International Truck’s new aerodynamic class 8 tractor, the flagship International ProStar, is rolling off the assembly line as scheduled at the company’s state-of-the-art Chatham, Ontario, plant. The company says a gradual ramp-up is planned to ensure the highest quality for this new-from-the-tires-up vehicle.
Five years in development, the new International ProStar is designed to provide best-in-class fuel economy, unparalleled driver satisfaction, unprecedented uptime and the lowest cost of ownership. Assisting the company’s on-schedule performance has been a major $270 million modernization of the Chatham facility, including a complete reconfiguration of the assembly line. The plant and its experienced work force play a significant part in the tractor’s dynamic innovations.
“In all my years working with vehicles, I’ve never seen a product launch this flawless,” says Tom Baughman, vice president and general manager of International’s heavy truck group. “We’ve tested and retested the product design and production process under every possible scenario to be sure we’re ready for full production. Our unparalleled assembly process sets the standard for manufacturing heavy trucks. The additional time being spent on quality control delivers what our customers are looking for and more.”
In addition to the pre-production quality build last fall, International has planned a gradual ramp-up to full production. International started with 10 units a day to ensure an exceptionally high build quality is maintained. Production began on Jan. 29, and the plant will continue to ramp up in discrete steps during the first 60 days to reach a level of 30 units a day. Further production increases will be dependent on the strength of the over-the-highway tractor demand by late spring. At full production, the facility expects to manufacture more than 100 trucks a day and employ two shifts. International will release the first production units to customers in early March.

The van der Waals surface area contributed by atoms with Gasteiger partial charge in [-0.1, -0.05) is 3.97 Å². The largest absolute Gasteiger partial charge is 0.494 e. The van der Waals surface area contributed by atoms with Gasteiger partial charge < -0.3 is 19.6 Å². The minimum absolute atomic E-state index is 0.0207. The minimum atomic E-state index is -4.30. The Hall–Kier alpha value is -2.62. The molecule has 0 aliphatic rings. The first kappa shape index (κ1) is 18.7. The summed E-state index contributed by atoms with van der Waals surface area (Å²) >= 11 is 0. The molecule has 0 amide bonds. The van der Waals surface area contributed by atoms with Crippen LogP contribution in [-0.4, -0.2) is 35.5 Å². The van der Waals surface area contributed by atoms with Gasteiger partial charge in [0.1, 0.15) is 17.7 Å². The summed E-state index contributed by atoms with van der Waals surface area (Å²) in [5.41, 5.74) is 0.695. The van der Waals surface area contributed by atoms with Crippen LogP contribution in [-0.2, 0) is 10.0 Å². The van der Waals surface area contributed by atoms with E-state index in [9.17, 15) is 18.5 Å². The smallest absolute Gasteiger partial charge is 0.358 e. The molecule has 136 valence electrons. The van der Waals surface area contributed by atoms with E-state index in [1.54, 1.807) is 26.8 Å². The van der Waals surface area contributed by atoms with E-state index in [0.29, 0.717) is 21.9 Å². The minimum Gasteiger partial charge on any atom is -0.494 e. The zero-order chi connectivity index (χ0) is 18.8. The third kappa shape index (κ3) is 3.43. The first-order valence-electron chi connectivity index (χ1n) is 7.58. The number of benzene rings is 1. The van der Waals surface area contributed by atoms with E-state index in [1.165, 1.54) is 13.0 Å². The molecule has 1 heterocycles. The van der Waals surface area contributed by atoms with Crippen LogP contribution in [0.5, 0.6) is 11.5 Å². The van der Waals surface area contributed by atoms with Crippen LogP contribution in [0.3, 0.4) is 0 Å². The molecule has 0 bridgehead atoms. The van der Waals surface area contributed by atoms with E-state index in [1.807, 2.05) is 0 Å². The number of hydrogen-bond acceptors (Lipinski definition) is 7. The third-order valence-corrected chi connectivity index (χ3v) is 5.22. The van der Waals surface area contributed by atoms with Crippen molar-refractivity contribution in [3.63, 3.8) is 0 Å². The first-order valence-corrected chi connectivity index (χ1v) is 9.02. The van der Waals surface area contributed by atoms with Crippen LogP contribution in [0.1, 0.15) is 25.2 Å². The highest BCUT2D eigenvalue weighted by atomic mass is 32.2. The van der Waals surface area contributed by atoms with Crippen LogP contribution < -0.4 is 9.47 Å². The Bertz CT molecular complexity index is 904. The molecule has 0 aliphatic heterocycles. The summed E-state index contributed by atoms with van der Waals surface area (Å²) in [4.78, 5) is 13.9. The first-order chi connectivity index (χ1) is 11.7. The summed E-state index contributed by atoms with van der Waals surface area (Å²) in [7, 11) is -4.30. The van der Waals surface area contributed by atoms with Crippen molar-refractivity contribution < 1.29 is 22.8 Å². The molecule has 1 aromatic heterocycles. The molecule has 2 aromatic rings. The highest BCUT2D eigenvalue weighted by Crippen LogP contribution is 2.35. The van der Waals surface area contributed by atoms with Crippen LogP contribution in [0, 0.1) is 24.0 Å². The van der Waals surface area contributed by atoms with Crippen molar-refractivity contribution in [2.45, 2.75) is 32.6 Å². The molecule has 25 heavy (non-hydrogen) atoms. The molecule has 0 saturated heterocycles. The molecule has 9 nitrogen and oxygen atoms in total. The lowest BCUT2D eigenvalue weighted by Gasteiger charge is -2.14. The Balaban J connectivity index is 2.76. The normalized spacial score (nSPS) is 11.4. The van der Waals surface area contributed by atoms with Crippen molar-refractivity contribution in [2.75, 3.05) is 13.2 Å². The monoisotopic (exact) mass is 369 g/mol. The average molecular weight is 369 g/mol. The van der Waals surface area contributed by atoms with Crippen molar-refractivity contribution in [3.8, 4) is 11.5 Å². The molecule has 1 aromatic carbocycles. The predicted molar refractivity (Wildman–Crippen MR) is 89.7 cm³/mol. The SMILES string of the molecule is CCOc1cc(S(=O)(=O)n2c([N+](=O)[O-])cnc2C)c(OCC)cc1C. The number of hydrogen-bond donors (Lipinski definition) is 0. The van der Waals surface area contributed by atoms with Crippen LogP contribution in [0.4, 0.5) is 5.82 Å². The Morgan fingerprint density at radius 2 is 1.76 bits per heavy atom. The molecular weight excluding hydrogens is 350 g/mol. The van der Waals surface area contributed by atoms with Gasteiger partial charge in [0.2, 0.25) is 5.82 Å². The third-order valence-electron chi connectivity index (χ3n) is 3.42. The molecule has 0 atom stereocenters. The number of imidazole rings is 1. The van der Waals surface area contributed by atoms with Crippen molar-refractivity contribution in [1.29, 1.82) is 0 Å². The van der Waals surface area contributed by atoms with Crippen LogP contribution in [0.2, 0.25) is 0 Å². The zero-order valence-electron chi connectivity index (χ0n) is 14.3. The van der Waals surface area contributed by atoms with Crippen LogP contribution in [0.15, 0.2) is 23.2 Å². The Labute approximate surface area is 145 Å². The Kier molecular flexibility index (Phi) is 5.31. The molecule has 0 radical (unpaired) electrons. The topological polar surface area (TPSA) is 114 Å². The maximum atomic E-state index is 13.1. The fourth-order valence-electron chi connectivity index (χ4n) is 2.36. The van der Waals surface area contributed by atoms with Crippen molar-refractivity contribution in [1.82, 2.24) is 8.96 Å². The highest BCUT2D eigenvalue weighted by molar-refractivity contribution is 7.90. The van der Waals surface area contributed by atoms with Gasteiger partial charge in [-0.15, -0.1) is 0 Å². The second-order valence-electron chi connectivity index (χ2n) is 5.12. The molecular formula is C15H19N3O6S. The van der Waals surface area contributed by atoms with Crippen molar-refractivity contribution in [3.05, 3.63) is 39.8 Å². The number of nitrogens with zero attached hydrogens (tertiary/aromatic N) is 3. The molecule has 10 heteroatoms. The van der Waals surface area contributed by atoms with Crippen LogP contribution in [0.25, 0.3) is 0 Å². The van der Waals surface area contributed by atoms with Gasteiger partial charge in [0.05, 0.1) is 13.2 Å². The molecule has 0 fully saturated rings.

The renovated Chatham plant, which employs nearly 750 workers, includes state-of the-art equipment and technology, a research-and-development facility and advanced skills and training. International says the reconfigured assembly line is streamlining the ProStar tractor’s production in several ways by, among other things, accommodating the ProStar’s more modular production process; for instance, modules for its battery box/air tank, fuel tank module, pre-assembled and pre-painted chassis skirts and bottom-hinged, pre-assembled bumpers are all part of the new process design that improves line throughput and efficiencies.
Among other modernizing steps, a new chassis spraypaint booth improves paint coverage while reducing paint usage and also makes environmental improvements. And International says officials have been working with ergonomic experts to identify and make jobs as productive, quality-conducive and ergonomically efficient as possible. Further, a relentless pursuit of continuous improvement in safety has been under way to ensure the plant and its employees adapt to a changing workplace, according to the company.
International says it has used a comprehensive ProStar training program that encompasses all functions and upgrades the skills of plant employees in a variety of areas, using a custom-made curriculum. The 576 workers who are building the ProStar all have more than 10 years of truck assembly experience, which the company says underscores how it is driving quality in the production of the ProStar.
Further, as the Chatham plant aims to establish a workplace model for making long-haul and other trucks, the company has established a final-product quality audit for each shift. The audit reviews five tractors per shift with an extensive list of features and characteristics that are important to customers, such as visibility, seat comfort and belly room, and fit-and-finish.